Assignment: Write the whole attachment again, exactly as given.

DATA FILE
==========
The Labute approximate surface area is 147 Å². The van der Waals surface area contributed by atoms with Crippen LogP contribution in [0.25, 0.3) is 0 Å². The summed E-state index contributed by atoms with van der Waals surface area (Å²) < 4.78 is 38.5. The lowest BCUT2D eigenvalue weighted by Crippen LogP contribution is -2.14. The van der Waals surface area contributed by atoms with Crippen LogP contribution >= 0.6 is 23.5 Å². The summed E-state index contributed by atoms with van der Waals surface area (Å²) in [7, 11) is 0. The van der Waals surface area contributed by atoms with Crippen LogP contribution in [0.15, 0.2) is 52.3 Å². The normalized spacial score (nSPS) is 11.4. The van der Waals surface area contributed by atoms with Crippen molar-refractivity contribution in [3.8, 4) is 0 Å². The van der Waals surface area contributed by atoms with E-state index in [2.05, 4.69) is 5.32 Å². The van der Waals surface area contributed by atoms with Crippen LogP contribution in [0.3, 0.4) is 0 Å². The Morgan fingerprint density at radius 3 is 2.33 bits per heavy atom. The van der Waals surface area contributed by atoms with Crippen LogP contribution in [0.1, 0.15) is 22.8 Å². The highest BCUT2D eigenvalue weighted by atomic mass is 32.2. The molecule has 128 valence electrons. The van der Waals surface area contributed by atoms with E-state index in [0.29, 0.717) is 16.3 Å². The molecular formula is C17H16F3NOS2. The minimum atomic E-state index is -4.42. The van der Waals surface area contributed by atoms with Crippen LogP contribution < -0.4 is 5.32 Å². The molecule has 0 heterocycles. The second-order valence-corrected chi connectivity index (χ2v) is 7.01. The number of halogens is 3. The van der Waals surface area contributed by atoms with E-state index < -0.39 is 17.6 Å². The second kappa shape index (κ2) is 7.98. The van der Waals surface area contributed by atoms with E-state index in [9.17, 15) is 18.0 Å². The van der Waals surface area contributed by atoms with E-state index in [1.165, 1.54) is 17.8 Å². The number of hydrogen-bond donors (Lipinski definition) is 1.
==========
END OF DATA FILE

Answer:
The Labute approximate surface area is 147 Å². The van der Waals surface area contributed by atoms with Crippen LogP contribution in [0.25, 0.3) is 0 Å². The summed E-state index contributed by atoms with van der Waals surface area (Å²) < 4.78 is 38.5. The lowest BCUT2D eigenvalue weighted by Crippen LogP contribution is -2.14. The van der Waals surface area contributed by atoms with Crippen LogP contribution >= 0.6 is 23.5 Å². The summed E-state index contributed by atoms with van der Waals surface area (Å²) in [7, 11) is 0. The van der Waals surface area contributed by atoms with Crippen LogP contribution in [0.15, 0.2) is 52.3 Å². The normalized spacial score (nSPS) is 11.4. The van der Waals surface area contributed by atoms with Crippen molar-refractivity contribution in [3.8, 4) is 0 Å². The van der Waals surface area contributed by atoms with E-state index in [2.05, 4.69) is 5.32 Å². The van der Waals surface area contributed by atoms with Crippen LogP contribution in [0.3, 0.4) is 0 Å². The Morgan fingerprint density at radius 3 is 2.33 bits per heavy atom. The van der Waals surface area contributed by atoms with Crippen LogP contribution in [0.1, 0.15) is 22.8 Å². The highest BCUT2D eigenvalue weighted by atomic mass is 32.2. The molecule has 128 valence electrons. The van der Waals surface area contributed by atoms with E-state index in [0.29, 0.717) is 16.3 Å². The molecular formula is C17H16F3NOS2. The minimum atomic E-state index is -4.42. The van der Waals surface area contributed by atoms with Crippen LogP contribution < -0.4 is 5.32 Å². The molecule has 0 heterocycles. The second-order valence-corrected chi connectivity index (χ2v) is 7.01. The number of halogens is 3. The van der Waals surface area contributed by atoms with E-state index < -0.39 is 17.6 Å². The second kappa shape index (κ2) is 7.98. The van der Waals surface area contributed by atoms with E-state index in [9.17, 15) is 18.0 Å². The van der Waals surface area contributed by atoms with E-state index in [1.165, 1.54) is 17.8 Å². The number of hydrogen-bond donors (Lipinski definition) is 1.